|Experience: a) reflected perception, which can be compared with prior perceptions and can be processed linguistically. See also events, perception, sensations, empiricism.|
b) an event that is processed in the consciousness of a subject. No mere imagination. See also events, imagination, consciousness._____________Annotation: The above characterizations of concepts are neither definitions nor exhausting presentations of problems related to them. Instead, they are intended to give a short introduction to the contributions below. – Lexicon of Arguments.
|McDowell I 73
Experience/Evans: experience is not conceptual. But it has representative content.
McDowellVsEvans: experience is conceptual.
Definition experience/Evans: a state of an information system is only an experience if it is the input of a thinking, conceptual and logically information system. >Information system/Evans.
E.g. animals probably have a feeling for pain, but no a concept of pain.
Pain/McDowell: pain is not conceptual, it is inner experience.
Experience/McDowell/Evans: in both of us the experience in the Kantian sense is limited, by the connection to the spontaneity (conceptuality).
Experience/Evans: although it is not conceptually in Evans (and therefore, according to Kant, it must be blind), he wants to protect it by asserting a "content". That is, an objective property of reality must be present to the subject. Namely, as an apparent view of the world.
McDowellVsEvans: without concepts, that does not make any sense.
Evans: on the other hand, he makes the demand that perception objects must be supported by an "accompanying theory".
McDowell: that is precisely the >spontaneity.
McDowell I 80/81 ff
Experience/Evans: its richness of detail cannot be grasped with terms!
For example, there are much more color shades that can be experienced than concepts which are available for these color shades. ((s) The notion of difference is sufficient when samples are present.)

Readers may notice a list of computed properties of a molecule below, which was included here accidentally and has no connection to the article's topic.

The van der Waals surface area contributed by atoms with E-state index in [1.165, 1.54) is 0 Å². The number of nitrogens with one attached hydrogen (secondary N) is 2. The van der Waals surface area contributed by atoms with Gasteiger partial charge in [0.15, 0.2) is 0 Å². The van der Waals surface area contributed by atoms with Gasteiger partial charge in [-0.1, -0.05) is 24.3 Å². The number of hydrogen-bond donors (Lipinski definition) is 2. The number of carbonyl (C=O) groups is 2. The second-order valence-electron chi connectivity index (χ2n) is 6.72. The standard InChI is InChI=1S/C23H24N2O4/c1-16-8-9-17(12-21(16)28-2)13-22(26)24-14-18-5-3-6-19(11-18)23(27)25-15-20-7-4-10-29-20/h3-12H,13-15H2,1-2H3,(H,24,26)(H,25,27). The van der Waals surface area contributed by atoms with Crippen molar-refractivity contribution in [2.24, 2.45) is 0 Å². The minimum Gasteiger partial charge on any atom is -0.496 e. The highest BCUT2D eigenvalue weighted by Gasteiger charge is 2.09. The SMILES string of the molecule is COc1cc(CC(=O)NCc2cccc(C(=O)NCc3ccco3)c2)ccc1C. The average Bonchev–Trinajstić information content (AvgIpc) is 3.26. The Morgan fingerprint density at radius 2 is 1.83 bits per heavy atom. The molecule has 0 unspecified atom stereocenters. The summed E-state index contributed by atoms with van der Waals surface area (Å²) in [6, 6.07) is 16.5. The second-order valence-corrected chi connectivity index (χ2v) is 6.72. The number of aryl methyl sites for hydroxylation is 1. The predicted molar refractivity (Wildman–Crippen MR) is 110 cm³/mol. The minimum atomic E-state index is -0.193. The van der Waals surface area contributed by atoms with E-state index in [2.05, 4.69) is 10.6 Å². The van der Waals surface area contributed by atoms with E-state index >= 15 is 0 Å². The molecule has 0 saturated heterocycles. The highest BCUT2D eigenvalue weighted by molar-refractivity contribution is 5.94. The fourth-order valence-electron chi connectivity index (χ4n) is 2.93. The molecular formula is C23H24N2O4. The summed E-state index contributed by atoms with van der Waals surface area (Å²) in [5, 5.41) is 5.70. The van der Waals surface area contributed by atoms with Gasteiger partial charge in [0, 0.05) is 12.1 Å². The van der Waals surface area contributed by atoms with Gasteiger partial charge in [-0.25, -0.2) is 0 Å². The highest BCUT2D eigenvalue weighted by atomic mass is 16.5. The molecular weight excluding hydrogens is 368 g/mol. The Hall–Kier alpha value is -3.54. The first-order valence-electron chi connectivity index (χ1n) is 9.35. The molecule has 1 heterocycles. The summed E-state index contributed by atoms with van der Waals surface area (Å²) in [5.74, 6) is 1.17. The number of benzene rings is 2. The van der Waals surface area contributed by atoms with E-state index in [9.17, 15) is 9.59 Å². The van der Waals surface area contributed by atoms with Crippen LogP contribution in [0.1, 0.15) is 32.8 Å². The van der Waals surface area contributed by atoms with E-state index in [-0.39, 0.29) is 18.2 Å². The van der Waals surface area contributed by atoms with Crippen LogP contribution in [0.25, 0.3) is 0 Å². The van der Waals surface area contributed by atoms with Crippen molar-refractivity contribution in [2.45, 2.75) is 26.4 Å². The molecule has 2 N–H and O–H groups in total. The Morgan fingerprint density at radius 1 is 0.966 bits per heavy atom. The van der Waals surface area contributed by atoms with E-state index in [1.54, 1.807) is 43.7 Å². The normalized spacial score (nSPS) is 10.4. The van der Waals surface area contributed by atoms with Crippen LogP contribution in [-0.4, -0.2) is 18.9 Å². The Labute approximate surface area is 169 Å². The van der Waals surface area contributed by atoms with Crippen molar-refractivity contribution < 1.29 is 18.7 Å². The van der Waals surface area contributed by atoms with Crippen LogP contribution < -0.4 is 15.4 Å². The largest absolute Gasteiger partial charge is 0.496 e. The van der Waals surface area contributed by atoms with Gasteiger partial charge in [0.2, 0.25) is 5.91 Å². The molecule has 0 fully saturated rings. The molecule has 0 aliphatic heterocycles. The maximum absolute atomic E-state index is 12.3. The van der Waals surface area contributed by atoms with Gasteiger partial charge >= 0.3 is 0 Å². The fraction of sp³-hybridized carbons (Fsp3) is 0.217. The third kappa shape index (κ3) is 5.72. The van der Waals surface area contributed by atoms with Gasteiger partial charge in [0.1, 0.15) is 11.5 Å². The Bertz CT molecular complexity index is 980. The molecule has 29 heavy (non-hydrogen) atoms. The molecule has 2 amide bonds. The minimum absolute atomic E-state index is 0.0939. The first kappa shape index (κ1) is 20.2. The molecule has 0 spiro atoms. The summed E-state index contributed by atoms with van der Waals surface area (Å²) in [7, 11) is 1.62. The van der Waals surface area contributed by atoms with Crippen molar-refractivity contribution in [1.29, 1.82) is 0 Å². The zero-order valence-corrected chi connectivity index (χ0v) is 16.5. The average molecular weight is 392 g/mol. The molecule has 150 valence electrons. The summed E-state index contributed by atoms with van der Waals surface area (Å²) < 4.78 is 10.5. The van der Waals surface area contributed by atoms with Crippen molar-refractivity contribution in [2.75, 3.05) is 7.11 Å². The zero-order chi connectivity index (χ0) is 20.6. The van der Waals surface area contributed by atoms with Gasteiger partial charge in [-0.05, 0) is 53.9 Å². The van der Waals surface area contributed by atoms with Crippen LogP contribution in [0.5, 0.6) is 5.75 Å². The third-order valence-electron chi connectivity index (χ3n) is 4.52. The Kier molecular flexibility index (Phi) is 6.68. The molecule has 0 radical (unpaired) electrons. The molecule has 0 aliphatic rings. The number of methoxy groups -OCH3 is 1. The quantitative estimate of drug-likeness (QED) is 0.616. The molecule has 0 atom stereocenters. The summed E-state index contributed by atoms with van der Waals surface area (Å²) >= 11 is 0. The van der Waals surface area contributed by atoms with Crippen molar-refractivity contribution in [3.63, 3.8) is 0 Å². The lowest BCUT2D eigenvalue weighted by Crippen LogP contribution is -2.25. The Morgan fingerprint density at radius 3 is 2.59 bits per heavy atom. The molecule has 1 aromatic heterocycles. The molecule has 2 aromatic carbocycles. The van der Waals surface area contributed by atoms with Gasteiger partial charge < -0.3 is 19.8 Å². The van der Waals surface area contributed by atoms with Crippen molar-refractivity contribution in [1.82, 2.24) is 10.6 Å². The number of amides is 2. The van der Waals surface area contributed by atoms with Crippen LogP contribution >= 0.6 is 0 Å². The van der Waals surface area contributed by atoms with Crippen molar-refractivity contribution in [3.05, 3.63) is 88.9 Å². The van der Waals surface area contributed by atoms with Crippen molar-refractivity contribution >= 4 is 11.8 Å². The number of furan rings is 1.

EvansVsDavidson: (different horn of the dilemma): experience is probably outer conceptual, but still subject to rational control by the outside world.
Frank I 524f
Experience/Evans: experience is different from self-attribution: it is not clearly true/false.
Judgment: although judgments are based on experience (non-conceptual), they are not about the state of information - the "inner state" deos not become the object.
Gareth Evans(1982): Self-Identification, in: G.Evans The Varieties of Reference, ed. by John McDowell,
Oxford/NewYork 1982, 204-266_____________Explanation of symbols: Roman numerals indicate the source, arabic numerals indicate the page number. The corresponding books are indicated on the right hand side. ((s)…): Comment by the sender of the contribution. The note [Author1]Vs[Author2] or [Author]Vs[term] is an addition from the Dictionary of Arguments. If a German edition is specified, the page numbers refer to this edition.
G. Evans/J. McDowell
Truth and Meaning Oxford 1977
"The Causal Theory of Names", in: Proceedings of the Aristotelian Society, Suppl. Vol. 47 (1973) 187-208
Eigennamen, Ursula Wolf, Frankfurt/M. 1993
"Semantic Structure and Logical Form"
Truth and Meaning, G. Evans/J. McDowell, Oxford 1976
The Varieties of Reference (Clarendon Paperbacks) Oxford 1989
Mind and World, Cambridge/MA 1996
Geist und Welt Frankfurt 2001
"Truth Conditions, Bivalence and Verificationism"
Truth and Meaning, G. Evans/J. McDowell,
M. Frank (Hrsg.)
Analytische Theorien des Selbstbewusstseins Frankfurt 1994